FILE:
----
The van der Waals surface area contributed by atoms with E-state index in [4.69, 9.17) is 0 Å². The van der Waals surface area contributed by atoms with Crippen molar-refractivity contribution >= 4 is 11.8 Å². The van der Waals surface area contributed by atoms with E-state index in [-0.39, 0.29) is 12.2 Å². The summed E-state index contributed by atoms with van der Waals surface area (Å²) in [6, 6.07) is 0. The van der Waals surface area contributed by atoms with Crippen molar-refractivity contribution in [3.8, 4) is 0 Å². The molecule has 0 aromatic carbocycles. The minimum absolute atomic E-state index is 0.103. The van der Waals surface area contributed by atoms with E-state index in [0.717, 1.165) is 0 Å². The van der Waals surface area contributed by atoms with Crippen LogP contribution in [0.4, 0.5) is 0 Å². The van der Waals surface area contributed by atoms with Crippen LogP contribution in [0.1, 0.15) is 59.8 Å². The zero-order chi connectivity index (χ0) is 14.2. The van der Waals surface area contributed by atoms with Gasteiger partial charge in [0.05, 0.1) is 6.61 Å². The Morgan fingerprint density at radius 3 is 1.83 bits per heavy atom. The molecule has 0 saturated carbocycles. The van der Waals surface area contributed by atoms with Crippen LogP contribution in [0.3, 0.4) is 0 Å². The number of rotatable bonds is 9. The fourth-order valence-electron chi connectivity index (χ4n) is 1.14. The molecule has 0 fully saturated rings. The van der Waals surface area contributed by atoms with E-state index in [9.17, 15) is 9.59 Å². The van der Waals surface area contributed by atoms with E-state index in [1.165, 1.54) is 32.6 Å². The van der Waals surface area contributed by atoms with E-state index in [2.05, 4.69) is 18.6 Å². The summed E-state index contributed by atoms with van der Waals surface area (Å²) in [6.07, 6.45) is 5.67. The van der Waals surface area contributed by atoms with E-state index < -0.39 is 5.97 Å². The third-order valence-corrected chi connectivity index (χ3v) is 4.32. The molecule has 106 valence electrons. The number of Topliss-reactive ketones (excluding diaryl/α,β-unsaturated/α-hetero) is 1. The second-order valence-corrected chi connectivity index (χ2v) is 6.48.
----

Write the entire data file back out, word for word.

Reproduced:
The van der Waals surface area contributed by atoms with E-state index in [4.69, 9.17) is 0 Å². The van der Waals surface area contributed by atoms with Crippen molar-refractivity contribution >= 4 is 11.8 Å². The van der Waals surface area contributed by atoms with E-state index in [-0.39, 0.29) is 12.2 Å². The summed E-state index contributed by atoms with van der Waals surface area (Å²) in [6, 6.07) is 0. The van der Waals surface area contributed by atoms with Crippen molar-refractivity contribution in [3.8, 4) is 0 Å². The molecule has 0 aromatic carbocycles. The minimum absolute atomic E-state index is 0.103. The van der Waals surface area contributed by atoms with E-state index in [0.717, 1.165) is 0 Å². The van der Waals surface area contributed by atoms with Crippen LogP contribution in [0.4, 0.5) is 0 Å². The van der Waals surface area contributed by atoms with Crippen LogP contribution in [0.1, 0.15) is 59.8 Å². The zero-order chi connectivity index (χ0) is 14.2. The van der Waals surface area contributed by atoms with Gasteiger partial charge in [0.05, 0.1) is 6.61 Å². The Morgan fingerprint density at radius 3 is 1.83 bits per heavy atom. The molecule has 0 saturated carbocycles. The van der Waals surface area contributed by atoms with Crippen LogP contribution in [0.3, 0.4) is 0 Å². The number of rotatable bonds is 9. The fourth-order valence-electron chi connectivity index (χ4n) is 1.14. The molecule has 0 fully saturated rings. The van der Waals surface area contributed by atoms with E-state index in [9.17, 15) is 9.59 Å². The van der Waals surface area contributed by atoms with E-state index in [1.165, 1.54) is 32.6 Å². The van der Waals surface area contributed by atoms with E-state index in [2.05, 4.69) is 18.6 Å². The summed E-state index contributed by atoms with van der Waals surface area (Å²) in [6.07, 6.45) is 5.67. The van der Waals surface area contributed by atoms with E-state index < -0.39 is 5.97 Å². The third-order valence-corrected chi connectivity index (χ3v) is 4.32. The molecule has 106 valence electrons. The number of Topliss-reactive ketones (excluding diaryl/α,β-unsaturated/α-hetero) is 1. The second-order valence-corrected chi connectivity index (χ2v) is 6.48.